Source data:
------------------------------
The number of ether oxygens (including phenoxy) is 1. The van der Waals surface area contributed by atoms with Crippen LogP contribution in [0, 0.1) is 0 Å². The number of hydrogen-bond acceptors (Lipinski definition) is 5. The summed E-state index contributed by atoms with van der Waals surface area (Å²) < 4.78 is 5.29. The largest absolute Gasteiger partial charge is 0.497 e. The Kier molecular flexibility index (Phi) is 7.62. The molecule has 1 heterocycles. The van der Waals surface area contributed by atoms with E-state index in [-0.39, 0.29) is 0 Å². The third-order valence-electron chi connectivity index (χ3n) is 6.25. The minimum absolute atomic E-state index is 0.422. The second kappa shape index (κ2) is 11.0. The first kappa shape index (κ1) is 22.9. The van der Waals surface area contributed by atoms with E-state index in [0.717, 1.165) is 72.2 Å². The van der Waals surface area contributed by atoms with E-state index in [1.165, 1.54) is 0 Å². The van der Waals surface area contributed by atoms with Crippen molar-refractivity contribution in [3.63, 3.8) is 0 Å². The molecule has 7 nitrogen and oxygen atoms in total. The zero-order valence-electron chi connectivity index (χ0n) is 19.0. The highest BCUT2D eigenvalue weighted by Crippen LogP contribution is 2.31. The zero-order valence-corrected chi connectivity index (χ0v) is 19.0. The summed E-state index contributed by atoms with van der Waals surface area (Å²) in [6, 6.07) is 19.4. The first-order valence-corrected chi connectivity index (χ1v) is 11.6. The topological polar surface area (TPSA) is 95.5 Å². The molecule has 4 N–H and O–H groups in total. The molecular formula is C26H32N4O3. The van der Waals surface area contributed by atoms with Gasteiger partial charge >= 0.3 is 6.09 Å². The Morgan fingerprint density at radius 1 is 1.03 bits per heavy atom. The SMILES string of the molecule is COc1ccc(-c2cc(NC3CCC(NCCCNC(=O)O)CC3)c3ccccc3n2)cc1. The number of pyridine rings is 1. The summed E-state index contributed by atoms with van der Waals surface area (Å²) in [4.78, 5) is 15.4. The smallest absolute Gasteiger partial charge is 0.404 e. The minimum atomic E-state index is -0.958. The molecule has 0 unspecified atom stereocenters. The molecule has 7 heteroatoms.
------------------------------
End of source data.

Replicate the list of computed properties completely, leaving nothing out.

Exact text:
The number of ether oxygens (including phenoxy) is 1. The van der Waals surface area contributed by atoms with Crippen LogP contribution in [0, 0.1) is 0 Å². The number of hydrogen-bond acceptors (Lipinski definition) is 5. The summed E-state index contributed by atoms with van der Waals surface area (Å²) < 4.78 is 5.29. The largest absolute Gasteiger partial charge is 0.497 e. The Kier molecular flexibility index (Phi) is 7.62. The molecule has 1 heterocycles. The van der Waals surface area contributed by atoms with E-state index in [-0.39, 0.29) is 0 Å². The third-order valence-electron chi connectivity index (χ3n) is 6.25. The minimum absolute atomic E-state index is 0.422. The second kappa shape index (κ2) is 11.0. The first kappa shape index (κ1) is 22.9. The van der Waals surface area contributed by atoms with E-state index in [0.717, 1.165) is 72.2 Å². The van der Waals surface area contributed by atoms with E-state index in [1.165, 1.54) is 0 Å². The van der Waals surface area contributed by atoms with Crippen molar-refractivity contribution in [3.63, 3.8) is 0 Å². The molecule has 7 nitrogen and oxygen atoms in total. The zero-order valence-electron chi connectivity index (χ0n) is 19.0. The highest BCUT2D eigenvalue weighted by Crippen LogP contribution is 2.31. The zero-order valence-corrected chi connectivity index (χ0v) is 19.0. The summed E-state index contributed by atoms with van der Waals surface area (Å²) in [6, 6.07) is 19.4. The first-order valence-corrected chi connectivity index (χ1v) is 11.6. The topological polar surface area (TPSA) is 95.5 Å². The molecule has 4 N–H and O–H groups in total. The molecular formula is C26H32N4O3. The van der Waals surface area contributed by atoms with Gasteiger partial charge >= 0.3 is 6.09 Å². The Morgan fingerprint density at radius 1 is 1.03 bits per heavy atom. The SMILES string of the molecule is COc1ccc(-c2cc(NC3CCC(NCCCNC(=O)O)CC3)c3ccccc3n2)cc1. The number of pyridine rings is 1. The summed E-state index contributed by atoms with van der Waals surface area (Å²) in [4.78, 5) is 15.4. The smallest absolute Gasteiger partial charge is 0.404 e. The minimum atomic E-state index is -0.958. The molecule has 0 unspecified atom stereocenters. The molecule has 7 heteroatoms.